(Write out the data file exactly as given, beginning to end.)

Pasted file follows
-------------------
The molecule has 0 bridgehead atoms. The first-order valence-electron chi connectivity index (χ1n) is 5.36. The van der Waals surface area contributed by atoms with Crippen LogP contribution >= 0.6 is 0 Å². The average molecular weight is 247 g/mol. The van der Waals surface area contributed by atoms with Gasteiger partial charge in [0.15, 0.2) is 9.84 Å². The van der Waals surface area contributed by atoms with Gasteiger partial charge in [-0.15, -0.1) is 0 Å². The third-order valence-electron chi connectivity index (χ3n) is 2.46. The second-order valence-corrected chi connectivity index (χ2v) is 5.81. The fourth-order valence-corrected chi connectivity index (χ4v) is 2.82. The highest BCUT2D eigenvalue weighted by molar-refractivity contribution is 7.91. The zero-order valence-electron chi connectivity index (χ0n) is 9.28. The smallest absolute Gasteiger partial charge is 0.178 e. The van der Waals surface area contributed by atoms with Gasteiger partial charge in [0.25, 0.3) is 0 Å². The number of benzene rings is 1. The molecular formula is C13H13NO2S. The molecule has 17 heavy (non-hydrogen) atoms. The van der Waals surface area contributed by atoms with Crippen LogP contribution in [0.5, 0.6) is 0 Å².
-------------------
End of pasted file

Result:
The molecule has 0 bridgehead atoms. The first-order valence-electron chi connectivity index (χ1n) is 5.36. The van der Waals surface area contributed by atoms with Crippen LogP contribution >= 0.6 is 0 Å². The average molecular weight is 247 g/mol. The van der Waals surface area contributed by atoms with Gasteiger partial charge in [0.15, 0.2) is 9.84 Å². The van der Waals surface area contributed by atoms with Gasteiger partial charge in [-0.15, -0.1) is 0 Å². The third-order valence-electron chi connectivity index (χ3n) is 2.46. The second-order valence-corrected chi connectivity index (χ2v) is 5.81. The fourth-order valence-corrected chi connectivity index (χ4v) is 2.82. The highest BCUT2D eigenvalue weighted by molar-refractivity contribution is 7.91. The zero-order valence-electron chi connectivity index (χ0n) is 9.28. The smallest absolute Gasteiger partial charge is 0.178 e. The van der Waals surface area contributed by atoms with Gasteiger partial charge in [0.25, 0.3) is 0 Å². The number of benzene rings is 1. The molecular formula is C13H13NO2S. The molecule has 17 heavy (non-hydrogen) atoms. The van der Waals surface area contributed by atoms with Crippen LogP contribution in [0.5, 0.6) is 0 Å².